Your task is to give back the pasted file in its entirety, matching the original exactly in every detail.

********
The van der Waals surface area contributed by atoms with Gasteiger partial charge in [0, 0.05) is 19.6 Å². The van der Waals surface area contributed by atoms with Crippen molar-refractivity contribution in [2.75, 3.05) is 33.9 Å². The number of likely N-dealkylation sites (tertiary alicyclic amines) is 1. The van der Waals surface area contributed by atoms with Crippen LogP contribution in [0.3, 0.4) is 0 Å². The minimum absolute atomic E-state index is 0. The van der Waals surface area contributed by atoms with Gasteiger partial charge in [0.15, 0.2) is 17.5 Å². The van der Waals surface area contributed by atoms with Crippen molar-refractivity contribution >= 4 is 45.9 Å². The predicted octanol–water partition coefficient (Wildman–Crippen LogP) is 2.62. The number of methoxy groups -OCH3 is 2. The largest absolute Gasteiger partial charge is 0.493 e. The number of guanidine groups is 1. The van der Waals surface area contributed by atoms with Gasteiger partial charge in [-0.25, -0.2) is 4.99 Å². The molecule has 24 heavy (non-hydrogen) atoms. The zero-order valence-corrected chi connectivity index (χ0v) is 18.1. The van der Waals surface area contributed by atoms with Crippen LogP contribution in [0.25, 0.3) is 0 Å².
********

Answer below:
The van der Waals surface area contributed by atoms with Gasteiger partial charge in [0, 0.05) is 19.6 Å². The van der Waals surface area contributed by atoms with Crippen molar-refractivity contribution in [2.75, 3.05) is 33.9 Å². The number of likely N-dealkylation sites (tertiary alicyclic amines) is 1. The van der Waals surface area contributed by atoms with Crippen LogP contribution in [0.3, 0.4) is 0 Å². The minimum absolute atomic E-state index is 0. The van der Waals surface area contributed by atoms with Gasteiger partial charge in [0.15, 0.2) is 17.5 Å². The van der Waals surface area contributed by atoms with Crippen molar-refractivity contribution >= 4 is 45.9 Å². The predicted octanol–water partition coefficient (Wildman–Crippen LogP) is 2.62. The number of methoxy groups -OCH3 is 2. The largest absolute Gasteiger partial charge is 0.493 e. The number of guanidine groups is 1. The van der Waals surface area contributed by atoms with Gasteiger partial charge in [-0.25, -0.2) is 4.99 Å². The molecule has 24 heavy (non-hydrogen) atoms. The zero-order valence-corrected chi connectivity index (χ0v) is 18.1. The van der Waals surface area contributed by atoms with Crippen LogP contribution in [0.25, 0.3) is 0 Å².